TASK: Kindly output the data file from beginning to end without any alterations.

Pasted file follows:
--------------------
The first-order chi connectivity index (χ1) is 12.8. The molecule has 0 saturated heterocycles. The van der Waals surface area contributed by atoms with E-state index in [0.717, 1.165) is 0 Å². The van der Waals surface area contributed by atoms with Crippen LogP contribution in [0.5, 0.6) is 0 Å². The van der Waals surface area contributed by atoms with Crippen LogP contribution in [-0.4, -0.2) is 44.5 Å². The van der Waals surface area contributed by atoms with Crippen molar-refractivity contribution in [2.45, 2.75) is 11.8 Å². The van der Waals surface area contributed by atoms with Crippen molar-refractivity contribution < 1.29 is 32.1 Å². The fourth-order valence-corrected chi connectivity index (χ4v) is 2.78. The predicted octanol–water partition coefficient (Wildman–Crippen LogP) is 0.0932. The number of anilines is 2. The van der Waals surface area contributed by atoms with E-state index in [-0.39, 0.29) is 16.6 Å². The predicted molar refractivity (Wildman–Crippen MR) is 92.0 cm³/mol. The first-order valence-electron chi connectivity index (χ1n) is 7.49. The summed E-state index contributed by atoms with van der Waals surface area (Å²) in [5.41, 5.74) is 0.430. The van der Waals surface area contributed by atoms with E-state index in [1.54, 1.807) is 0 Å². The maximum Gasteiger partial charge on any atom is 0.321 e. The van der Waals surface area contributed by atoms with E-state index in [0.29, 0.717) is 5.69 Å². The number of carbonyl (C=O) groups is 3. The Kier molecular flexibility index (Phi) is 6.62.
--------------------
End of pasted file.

The first-order chi connectivity index (χ1) is 12.8. The molecule has 0 saturated heterocycles. The van der Waals surface area contributed by atoms with E-state index in [0.717, 1.165) is 0 Å². The van der Waals surface area contributed by atoms with Crippen LogP contribution in [0.5, 0.6) is 0 Å². The van der Waals surface area contributed by atoms with Crippen LogP contribution in [-0.4, -0.2) is 44.5 Å². The van der Waals surface area contributed by atoms with Crippen molar-refractivity contribution in [2.45, 2.75) is 11.8 Å². The van der Waals surface area contributed by atoms with Crippen molar-refractivity contribution < 1.29 is 32.1 Å². The fourth-order valence-corrected chi connectivity index (χ4v) is 2.78. The predicted octanol–water partition coefficient (Wildman–Crippen LogP) is 0.0932. The number of anilines is 2. The van der Waals surface area contributed by atoms with E-state index in [-0.39, 0.29) is 16.6 Å². The predicted molar refractivity (Wildman–Crippen MR) is 92.0 cm³/mol. The first-order valence-electron chi connectivity index (χ1n) is 7.49. The summed E-state index contributed by atoms with van der Waals surface area (Å²) in [5.41, 5.74) is 0.430. The van der Waals surface area contributed by atoms with E-state index in [1.54, 1.807) is 0 Å². The maximum Gasteiger partial charge on any atom is 0.321 e. The van der Waals surface area contributed by atoms with E-state index in [0.29, 0.717) is 5.69 Å². The number of carbonyl (C=O) groups is 3. The Kier molecular flexibility index (Phi) is 6.62.